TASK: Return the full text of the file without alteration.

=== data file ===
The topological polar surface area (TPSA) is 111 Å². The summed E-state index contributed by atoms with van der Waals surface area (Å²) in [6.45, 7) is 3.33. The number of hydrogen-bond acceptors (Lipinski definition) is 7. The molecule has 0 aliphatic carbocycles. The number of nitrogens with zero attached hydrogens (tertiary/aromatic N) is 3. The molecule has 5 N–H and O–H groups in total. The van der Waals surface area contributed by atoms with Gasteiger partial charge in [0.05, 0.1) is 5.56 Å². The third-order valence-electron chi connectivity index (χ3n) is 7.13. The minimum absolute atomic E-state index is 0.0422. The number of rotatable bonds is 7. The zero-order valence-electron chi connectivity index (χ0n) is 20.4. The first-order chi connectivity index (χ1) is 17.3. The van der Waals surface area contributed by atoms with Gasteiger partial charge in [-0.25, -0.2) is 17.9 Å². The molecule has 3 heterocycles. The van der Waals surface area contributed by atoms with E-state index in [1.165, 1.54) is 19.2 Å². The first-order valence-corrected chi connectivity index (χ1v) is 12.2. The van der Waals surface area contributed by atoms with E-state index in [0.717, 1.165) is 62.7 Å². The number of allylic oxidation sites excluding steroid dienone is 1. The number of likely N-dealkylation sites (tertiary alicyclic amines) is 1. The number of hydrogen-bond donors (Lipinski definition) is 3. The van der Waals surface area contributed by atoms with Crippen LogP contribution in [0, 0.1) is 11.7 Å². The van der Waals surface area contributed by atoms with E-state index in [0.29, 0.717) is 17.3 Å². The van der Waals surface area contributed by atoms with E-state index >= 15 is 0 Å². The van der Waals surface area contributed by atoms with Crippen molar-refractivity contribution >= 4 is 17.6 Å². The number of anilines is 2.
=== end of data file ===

The topological polar surface area (TPSA) is 111 Å². The summed E-state index contributed by atoms with van der Waals surface area (Å²) in [6.45, 7) is 3.33. The number of hydrogen-bond acceptors (Lipinski definition) is 7. The molecule has 0 aliphatic carbocycles. The number of nitrogens with zero attached hydrogens (tertiary/aromatic N) is 3. The molecule has 5 N–H and O–H groups in total. The van der Waals surface area contributed by atoms with Gasteiger partial charge in [0.05, 0.1) is 5.56 Å². The third-order valence-electron chi connectivity index (χ3n) is 7.13. The minimum absolute atomic E-state index is 0.0422. The number of rotatable bonds is 7. The zero-order valence-electron chi connectivity index (χ0n) is 20.4. The first-order chi connectivity index (χ1) is 17.3. The van der Waals surface area contributed by atoms with Gasteiger partial charge in [-0.25, -0.2) is 17.9 Å². The molecule has 3 heterocycles. The van der Waals surface area contributed by atoms with E-state index in [1.165, 1.54) is 19.2 Å². The first-order valence-corrected chi connectivity index (χ1v) is 12.2. The van der Waals surface area contributed by atoms with E-state index in [0.717, 1.165) is 62.7 Å². The number of allylic oxidation sites excluding steroid dienone is 1. The number of likely N-dealkylation sites (tertiary alicyclic amines) is 1. The number of hydrogen-bond donors (Lipinski definition) is 3. The van der Waals surface area contributed by atoms with Crippen LogP contribution in [0, 0.1) is 11.7 Å². The van der Waals surface area contributed by atoms with E-state index in [0.29, 0.717) is 17.3 Å². The van der Waals surface area contributed by atoms with E-state index >= 15 is 0 Å². The van der Waals surface area contributed by atoms with Crippen molar-refractivity contribution >= 4 is 17.6 Å². The number of anilines is 2.